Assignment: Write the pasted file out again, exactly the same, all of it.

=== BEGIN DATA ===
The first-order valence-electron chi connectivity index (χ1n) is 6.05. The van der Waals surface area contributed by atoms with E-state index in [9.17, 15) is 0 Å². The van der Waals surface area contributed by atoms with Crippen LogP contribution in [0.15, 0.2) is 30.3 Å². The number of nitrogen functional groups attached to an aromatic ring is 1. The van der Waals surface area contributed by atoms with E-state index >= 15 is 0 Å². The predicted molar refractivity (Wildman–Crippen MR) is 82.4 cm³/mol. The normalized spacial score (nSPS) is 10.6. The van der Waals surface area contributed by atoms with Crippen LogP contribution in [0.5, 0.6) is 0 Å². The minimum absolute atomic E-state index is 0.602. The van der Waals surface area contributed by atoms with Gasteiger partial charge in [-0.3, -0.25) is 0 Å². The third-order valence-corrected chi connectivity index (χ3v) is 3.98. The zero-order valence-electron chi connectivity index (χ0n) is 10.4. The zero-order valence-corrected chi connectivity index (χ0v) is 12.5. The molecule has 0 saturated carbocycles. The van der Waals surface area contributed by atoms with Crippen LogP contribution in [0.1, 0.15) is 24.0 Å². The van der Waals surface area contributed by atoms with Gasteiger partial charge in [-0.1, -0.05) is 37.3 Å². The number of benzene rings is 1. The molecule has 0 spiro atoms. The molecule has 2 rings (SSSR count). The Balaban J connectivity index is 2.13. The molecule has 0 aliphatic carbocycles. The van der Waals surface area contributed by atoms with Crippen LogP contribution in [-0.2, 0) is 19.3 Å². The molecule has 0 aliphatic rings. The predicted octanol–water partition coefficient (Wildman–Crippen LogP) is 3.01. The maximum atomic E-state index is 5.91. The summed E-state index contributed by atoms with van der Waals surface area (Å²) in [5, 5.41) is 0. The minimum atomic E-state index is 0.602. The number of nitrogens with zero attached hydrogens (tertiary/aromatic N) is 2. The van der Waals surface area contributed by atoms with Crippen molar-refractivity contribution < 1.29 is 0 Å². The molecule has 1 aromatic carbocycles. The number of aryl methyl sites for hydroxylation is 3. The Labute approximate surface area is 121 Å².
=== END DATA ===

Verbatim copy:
The first-order valence-electron chi connectivity index (χ1n) is 6.05. The van der Waals surface area contributed by atoms with E-state index in [9.17, 15) is 0 Å². The van der Waals surface area contributed by atoms with Crippen LogP contribution in [0.15, 0.2) is 30.3 Å². The number of nitrogen functional groups attached to an aromatic ring is 1. The van der Waals surface area contributed by atoms with E-state index >= 15 is 0 Å². The predicted molar refractivity (Wildman–Crippen MR) is 82.4 cm³/mol. The normalized spacial score (nSPS) is 10.6. The van der Waals surface area contributed by atoms with Crippen LogP contribution in [0.5, 0.6) is 0 Å². The minimum absolute atomic E-state index is 0.602. The van der Waals surface area contributed by atoms with Gasteiger partial charge in [-0.3, -0.25) is 0 Å². The third-order valence-corrected chi connectivity index (χ3v) is 3.98. The zero-order valence-electron chi connectivity index (χ0n) is 10.4. The zero-order valence-corrected chi connectivity index (χ0v) is 12.5. The molecule has 0 saturated carbocycles. The van der Waals surface area contributed by atoms with Crippen LogP contribution in [0.1, 0.15) is 24.0 Å². The van der Waals surface area contributed by atoms with Gasteiger partial charge in [-0.1, -0.05) is 37.3 Å². The number of benzene rings is 1. The molecule has 0 spiro atoms. The molecule has 2 rings (SSSR count). The Balaban J connectivity index is 2.13. The molecule has 0 aliphatic carbocycles. The van der Waals surface area contributed by atoms with Crippen LogP contribution in [-0.2, 0) is 19.3 Å². The molecule has 0 aliphatic rings. The predicted octanol–water partition coefficient (Wildman–Crippen LogP) is 3.01. The maximum atomic E-state index is 5.91. The summed E-state index contributed by atoms with van der Waals surface area (Å²) in [5, 5.41) is 0. The minimum atomic E-state index is 0.602. The number of nitrogens with zero attached hydrogens (tertiary/aromatic N) is 2. The van der Waals surface area contributed by atoms with Crippen molar-refractivity contribution < 1.29 is 0 Å². The molecule has 1 aromatic carbocycles. The number of aryl methyl sites for hydroxylation is 3. The Labute approximate surface area is 121 Å².